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08/19/07 12:35 AM ET

Big Papi makes a grand statement

Ortiz's slam keys Sox's big six-run fifth inning against Angels

BOSTON -- The way the Boston locals might remember it, Fenway Park won't see another baseball travel as high and as far as the one that David Ortiz hit on Saturday night.

The Red Sox beat the Angels, 10-5, but on one unseasonably cool night in Boston, at least, the result of a contest between playoff contenders was secondary to an astonishing display of power.

Ortiz's grand slam made the difference. In the fifth, after five Red Sox players had reached base and two had scored, Big Papi ambled to the plate. The first pitch from Angels starter Jered Weaver, a fastball, zipped down the middle.

Ortiz rotated, his 230-pound body counterbalancing a swing of crushing force. The ball sailed high, and for a second, the only hang-up was whether or not it would stay within the imaginary vertical extension of Pesky's Pole in right field. It landed deep in the recesses of the bleachers. The stadium shook.

"That," manager Terry Francona said, "was well struck."

Then, the complexion of a game that began with five unanswered Angels runs off Curt Schilling changed dramatically. Weaver left two batters later, with one man down in the fifth and the Red Sox suddenly up, 6-5. He gave up six runs and six hits in that inning after holding the Red Sox scoreless through four frames.

"He was going right through us," Francona said.

Meanwhile, Vladimir Guerrero was doing all he could for the Angels. Before the game, the Los Angeles slugger gave a batting-practice performance reminiscent of his victorious romp through the 2007 Home Run Derby in San Francisco.

After it started, Guerrero picked up right where he left off, hammering a fifth-inning splitter that Schilling hung low, just off the plate, into the Green Monster seats.

"The only other guy that probably has ever done that to me," said Schilling, who gave up five earned runs and eight hits in six innings, "is [Alfonso] Soriano in the [2001] World Series. I wanted to bounce it, so it wasn't a good pitch, in that sense.

"Fortunately, it ended up not being something that cost us the game."

Three games into the series, Guerrero is 7-for-14, with two doubles, a triple, a home run and five RBIs.

"That's the respect you need to have for Vlad because of what he can do," Francona said. "If he can reach it, he can hit it out of the ballpark."

Beyond Ortiz, there were less visible contributors. Mike Lowell credited Schilling, who earned his first win since his near no-hitter in Oakland on June 7, with sitting the Angels down in order in the sixth inning.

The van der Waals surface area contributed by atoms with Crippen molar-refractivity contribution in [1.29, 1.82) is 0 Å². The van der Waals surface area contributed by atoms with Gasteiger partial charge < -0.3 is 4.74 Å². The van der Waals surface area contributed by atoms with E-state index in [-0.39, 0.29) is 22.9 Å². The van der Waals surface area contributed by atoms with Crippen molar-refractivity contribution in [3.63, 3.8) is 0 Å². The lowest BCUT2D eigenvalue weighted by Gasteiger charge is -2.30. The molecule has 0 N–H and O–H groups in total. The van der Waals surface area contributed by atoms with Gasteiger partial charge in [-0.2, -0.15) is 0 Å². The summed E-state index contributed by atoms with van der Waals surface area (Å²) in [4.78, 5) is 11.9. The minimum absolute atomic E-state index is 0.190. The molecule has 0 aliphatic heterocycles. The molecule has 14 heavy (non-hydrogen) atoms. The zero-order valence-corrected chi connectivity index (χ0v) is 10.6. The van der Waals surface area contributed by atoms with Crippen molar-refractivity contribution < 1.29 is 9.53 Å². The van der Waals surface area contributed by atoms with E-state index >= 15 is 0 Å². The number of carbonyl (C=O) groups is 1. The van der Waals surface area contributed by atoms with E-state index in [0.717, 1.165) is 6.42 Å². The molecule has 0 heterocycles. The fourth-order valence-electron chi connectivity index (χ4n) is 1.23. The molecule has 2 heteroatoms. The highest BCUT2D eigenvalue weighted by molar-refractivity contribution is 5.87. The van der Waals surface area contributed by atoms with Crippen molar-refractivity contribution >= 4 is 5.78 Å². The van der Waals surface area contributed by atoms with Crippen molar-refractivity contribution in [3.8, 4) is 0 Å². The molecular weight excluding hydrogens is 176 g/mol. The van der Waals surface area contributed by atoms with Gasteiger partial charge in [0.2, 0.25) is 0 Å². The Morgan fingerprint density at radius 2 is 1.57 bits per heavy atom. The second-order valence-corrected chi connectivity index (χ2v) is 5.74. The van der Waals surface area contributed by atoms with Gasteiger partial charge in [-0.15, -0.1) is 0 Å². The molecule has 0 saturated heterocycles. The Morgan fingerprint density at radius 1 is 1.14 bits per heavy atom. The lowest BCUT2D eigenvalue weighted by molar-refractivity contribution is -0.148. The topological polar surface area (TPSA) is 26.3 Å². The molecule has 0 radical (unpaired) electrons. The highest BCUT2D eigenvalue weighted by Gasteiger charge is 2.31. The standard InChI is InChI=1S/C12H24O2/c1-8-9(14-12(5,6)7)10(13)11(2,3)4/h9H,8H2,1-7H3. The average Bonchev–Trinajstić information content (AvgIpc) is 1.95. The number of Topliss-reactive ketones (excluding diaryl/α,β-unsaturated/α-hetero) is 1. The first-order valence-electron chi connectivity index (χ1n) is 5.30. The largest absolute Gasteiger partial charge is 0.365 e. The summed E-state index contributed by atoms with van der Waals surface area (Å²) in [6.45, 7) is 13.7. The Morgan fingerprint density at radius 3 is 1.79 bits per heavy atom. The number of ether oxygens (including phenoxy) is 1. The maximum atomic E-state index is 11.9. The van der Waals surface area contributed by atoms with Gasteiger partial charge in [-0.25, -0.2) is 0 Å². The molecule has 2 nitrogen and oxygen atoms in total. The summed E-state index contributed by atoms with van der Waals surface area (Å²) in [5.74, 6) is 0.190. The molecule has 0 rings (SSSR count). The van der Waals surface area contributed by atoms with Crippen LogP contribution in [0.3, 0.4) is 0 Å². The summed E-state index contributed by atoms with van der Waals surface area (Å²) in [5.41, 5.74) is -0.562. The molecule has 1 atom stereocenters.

"Because they've got a lot of guys that can run," Lowell said. "They can put guys in motion. They can go first to third because they have such good team speed. So to not even let that be an issue, that's probably the biggest inning of the game right there."

Several players gave credit to Mike Timlin, who continued to get invaluable outs in the late-to-middle innings, complementing Schilling's six-inning start. Hideki Okajima and Jonathan Papelbon, meanwhile, rolled off perfect eighth and ninth innings, respectively.

Finally, there was Coco Crisp, who hit a pair of rockets that almost surely would have left smaller ballparks, including an off-the-wall double that he smoked four batters before Ortiz's slam.

In the seventh and eighth, Crisp recorded five straight outs in center, tracking balls with a dizzying combination of skill and speed.

"I thought Coco played an outstanding game," Francona said. "I mean, he was off almost ... on the pitch. He covered a lot of ground. And not only did he close in on balls, but he was moving when it was just going up.

"That was exciting to see."

And yet, fans will likely first remember the grand slam, Big Papi's emphatic return from a slight hiatus.

"We haven't seen that a lot this year," Kevin Youkilis said. "But you know it's there."

The last time Ortiz homered on consecutive days, as he did on Friday and Saturday, it was June 20 and the Red Sox were in Atlanta. The slugger has battled pain in his knee and shoulder all summer, and along with it, inconsistencies in his swing and stingy opposing pitching. With the bases loaded, this time, Ortiz was ready for a fastball.

"I kind of put it in my mind [that], OK, he's going to try to throw a pitch for a strike to get ahead," Ortiz said, "and I'm going to try to hit it far."

How far?

"I don't know, man," Ortiz said. "I don't measure my homers. But that was a pretty good one."

Alex McPhillips is an associate reporter for MLB.com. This story was not subject to the approval of Major League Baseball or its clubs.